Even with legacy software can be digitized without a major project
In the course of digitalization, customer requirements have changed significantly. Everything must be available and retrievable immediately. Whenever possible, things should be in realtime. Speed and adaptability to individual preferences are other essential trends. In order to keep pace with these developments and the needs of customers, companies must live through these changes and be at the cutting edge of technology.
This is easier for young companies whose offerings are based on modern technology and the latest software and hardware. For larger companies, on the other hand, especially those that have been in business for several decades and often work with various legacy systems as a result, this represents a major challenge. Oftentimes, their hardware and software setups are connected with immense investments that they have had to make in order to gain or maintain competitive advantages. However, since information technologies have relatively short innovation cycles, the cost grind downs on these assets are considerable. In other words, a technology acquired yesterday will be available tomorrow at a significant discount. Ongoing investment calculations of previously acquired technology assets therefore clearly tend to hinder the ongoing digital transformation. Simply increasing the budget because of it is for most executives associated with a lot of company policy and laborious persuasion. The question therefore arises: How can companies with legacy systems still take action and take decisive measures in the technological change?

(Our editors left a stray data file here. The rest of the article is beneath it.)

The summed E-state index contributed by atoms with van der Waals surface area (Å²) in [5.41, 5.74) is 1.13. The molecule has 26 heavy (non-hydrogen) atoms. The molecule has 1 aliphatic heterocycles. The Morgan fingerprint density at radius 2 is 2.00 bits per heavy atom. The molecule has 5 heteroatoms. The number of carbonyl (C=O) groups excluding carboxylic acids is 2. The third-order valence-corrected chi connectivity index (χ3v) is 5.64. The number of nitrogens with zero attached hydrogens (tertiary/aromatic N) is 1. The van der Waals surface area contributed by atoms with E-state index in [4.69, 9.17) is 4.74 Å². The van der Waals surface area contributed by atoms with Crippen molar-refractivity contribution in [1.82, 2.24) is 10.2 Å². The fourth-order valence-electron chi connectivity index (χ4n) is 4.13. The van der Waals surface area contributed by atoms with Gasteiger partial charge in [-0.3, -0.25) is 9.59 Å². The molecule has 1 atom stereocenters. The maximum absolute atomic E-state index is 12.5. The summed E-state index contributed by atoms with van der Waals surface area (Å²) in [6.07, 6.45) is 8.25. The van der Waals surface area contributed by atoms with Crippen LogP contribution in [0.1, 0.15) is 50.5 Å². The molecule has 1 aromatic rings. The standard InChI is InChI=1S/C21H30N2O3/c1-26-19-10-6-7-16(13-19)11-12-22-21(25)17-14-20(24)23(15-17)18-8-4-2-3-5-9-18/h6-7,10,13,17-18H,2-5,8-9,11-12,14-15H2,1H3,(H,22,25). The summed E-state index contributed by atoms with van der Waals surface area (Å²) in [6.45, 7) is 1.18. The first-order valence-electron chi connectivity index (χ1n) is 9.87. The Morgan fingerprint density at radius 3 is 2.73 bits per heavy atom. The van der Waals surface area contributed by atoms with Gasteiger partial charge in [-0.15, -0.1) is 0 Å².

What legacy systems are and why they still exist
Companies started to implement the first computers and mainframes (so-called mainframe computers) and build software on them as early as the 1970s and 1980s. On the commercialized hardware at that time, people were able to quickly achieve very large performance advances with iterations that better met the needs of institutional customers. Driven by the spirit of invention and the speed of momentum, much more complex and powerful systems could quickly be created. The largest supplier in the mainframe market has for decades been the American company IBM. The AS-400 system introduced by IBM in 1988 was widely used and characterized by its stability and reliability. Well, hang on. Even today, some large insurance companies and banks still have software that runs on these AS-400 machines. One of the reasons for this is that replacing these outdated systems is extremely time and cost-intensive. An upgrade can take months, if not years, depending on the scope of the systems and the necessary change projects.
Difficulties with interfaces
A major problem of such legacy systems is that creating interfaces is extremely difficult. This is because software from that time has no standardized interfaces for capturing or reading data. As a consequence, the connection of a modern API is an extraordinary challenge.
Another problem of legacy systems is that they are based on old programming languages. This means that newly trained IT specialists often have no use for these systems. They simply lack an understanding of the languages and concepts used. And the learned modern programming languages such as Java, Python, Ruby on Rails, etc. are not really helpful to make derivations and be able to deal with the old frameworks.